The Interlude came a few years later, and is now usually over $20.00/bottle. We never set out to make a +$20 bottle of beer, but when we tasted the test batches (which took 4 months to ferment), we thought adding a year of aging in French oak wine barrels would bring a lot to the beer. So that obviously added a great deal of cost. In a nutshell: The Interlude costs a LOT to make… 4 months of fermentation in Stainless with a yeast strain that costs us a lot to culture, then half of the beer aged in French oak for a year (while the other half ties up a stainless tank for a year), then bottle conditioned for over a month in a bottle that is imported and cork finished, etc… We think for ~$23 that it is a great value.
Keep in mind that the brewery only sees maybe 1/2 of this shelf price. The distributor needs to get paid, the retailer needs to get paid, taxes need to get paid, etc. The trend in the “craft category” has ascended and will continue to…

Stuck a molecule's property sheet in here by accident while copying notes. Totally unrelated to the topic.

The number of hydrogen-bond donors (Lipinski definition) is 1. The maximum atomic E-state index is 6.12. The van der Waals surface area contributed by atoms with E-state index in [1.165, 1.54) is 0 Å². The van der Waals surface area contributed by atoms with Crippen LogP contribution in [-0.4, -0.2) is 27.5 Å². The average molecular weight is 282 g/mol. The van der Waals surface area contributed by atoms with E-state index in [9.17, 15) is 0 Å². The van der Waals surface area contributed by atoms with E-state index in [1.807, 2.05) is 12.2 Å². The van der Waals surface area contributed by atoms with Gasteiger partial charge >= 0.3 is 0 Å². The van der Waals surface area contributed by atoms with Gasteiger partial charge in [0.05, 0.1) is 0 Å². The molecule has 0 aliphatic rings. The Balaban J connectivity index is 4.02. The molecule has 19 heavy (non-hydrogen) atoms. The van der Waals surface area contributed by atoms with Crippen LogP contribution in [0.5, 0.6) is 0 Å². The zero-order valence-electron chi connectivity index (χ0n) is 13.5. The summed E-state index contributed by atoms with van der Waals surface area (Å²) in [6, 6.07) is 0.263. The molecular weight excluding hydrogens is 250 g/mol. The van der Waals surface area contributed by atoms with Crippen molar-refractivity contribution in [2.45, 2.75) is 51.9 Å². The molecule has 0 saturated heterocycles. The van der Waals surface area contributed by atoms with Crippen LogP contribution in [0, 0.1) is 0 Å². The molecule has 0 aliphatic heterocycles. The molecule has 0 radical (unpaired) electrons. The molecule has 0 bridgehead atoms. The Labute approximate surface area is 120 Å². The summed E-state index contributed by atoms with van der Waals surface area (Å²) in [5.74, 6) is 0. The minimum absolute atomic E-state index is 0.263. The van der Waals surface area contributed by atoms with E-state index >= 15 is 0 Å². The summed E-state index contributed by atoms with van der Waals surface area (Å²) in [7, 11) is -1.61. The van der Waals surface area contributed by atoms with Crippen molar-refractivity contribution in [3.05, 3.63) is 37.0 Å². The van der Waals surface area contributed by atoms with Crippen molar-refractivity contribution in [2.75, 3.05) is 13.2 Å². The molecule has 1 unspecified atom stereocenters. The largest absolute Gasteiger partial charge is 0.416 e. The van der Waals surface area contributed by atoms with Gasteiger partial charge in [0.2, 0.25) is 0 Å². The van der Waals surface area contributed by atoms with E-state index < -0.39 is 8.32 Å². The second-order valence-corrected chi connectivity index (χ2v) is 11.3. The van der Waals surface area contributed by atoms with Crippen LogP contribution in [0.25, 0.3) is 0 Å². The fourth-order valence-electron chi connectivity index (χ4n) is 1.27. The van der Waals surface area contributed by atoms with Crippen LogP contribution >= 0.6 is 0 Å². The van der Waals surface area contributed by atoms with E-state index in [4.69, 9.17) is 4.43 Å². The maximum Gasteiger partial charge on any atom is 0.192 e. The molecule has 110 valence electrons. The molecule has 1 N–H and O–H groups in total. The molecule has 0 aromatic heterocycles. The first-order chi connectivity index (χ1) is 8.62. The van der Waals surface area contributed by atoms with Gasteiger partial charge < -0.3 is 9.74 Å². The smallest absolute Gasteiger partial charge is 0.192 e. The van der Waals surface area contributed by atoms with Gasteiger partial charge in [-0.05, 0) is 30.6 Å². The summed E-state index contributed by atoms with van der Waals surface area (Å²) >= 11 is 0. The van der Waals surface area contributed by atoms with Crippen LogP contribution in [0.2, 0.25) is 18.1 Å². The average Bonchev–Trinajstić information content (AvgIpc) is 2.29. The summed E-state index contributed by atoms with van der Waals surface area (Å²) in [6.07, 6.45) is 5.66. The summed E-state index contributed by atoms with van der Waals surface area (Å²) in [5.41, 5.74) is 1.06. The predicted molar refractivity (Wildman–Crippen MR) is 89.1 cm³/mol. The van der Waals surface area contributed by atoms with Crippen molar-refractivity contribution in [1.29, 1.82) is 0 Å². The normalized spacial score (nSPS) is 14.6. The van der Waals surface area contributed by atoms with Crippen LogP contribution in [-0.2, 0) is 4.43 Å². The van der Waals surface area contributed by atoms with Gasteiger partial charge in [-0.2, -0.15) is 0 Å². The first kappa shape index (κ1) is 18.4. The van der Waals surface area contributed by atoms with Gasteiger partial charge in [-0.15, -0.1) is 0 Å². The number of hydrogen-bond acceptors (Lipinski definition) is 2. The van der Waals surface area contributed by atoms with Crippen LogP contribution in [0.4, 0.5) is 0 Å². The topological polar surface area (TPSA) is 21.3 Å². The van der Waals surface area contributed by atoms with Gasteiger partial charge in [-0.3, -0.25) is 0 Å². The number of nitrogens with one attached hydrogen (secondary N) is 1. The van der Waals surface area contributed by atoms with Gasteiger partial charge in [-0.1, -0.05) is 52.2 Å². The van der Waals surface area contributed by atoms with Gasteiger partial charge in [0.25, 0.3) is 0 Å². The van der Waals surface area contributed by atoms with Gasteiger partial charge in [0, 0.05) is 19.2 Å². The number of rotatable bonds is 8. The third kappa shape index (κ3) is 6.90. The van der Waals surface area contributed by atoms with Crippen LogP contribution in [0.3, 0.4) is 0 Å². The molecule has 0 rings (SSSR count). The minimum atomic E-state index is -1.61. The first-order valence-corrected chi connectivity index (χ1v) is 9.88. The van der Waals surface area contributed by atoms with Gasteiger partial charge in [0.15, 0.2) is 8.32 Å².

TFP: Can you give us the story behind the fairly recent limited release 375 ml series/ low key bottle release program, and where will it go from here? editors note: I’m sure there is a real name to the project or series.
RT: Actually no name for these beers as a group. They are just individually named. The story is basically that it is a great format for us to be able to use to experiment with small batches of beer. We love experimenting and learning. We now have over 100 barrels filled with “experimental” beers in various stages (in addition to the barrels we have for Curieux, Interlude, Odyssey, etc). When we go into the barrel room for a tasting and find something we love, we’ll usually put it in the 375 format and sell it in the brewery store. In general, these batches are too small for the 750ml format and extended distribution.
TFP: Many U.S. cities have jumped on the Beer Week bandwagon in the last 3 years. Portland, ME is a great beer city, yet hasn’t started a Beer Week of their own. Can you tell us if we can expect one eventually, or if one is already in the works?
RT: I think everyone up here has been too busy brewing beer to set one up! Good idea though.. maybe someone will take the reigns and put one together.
TFP: Why do you feel Portland, ME is such a great beer city?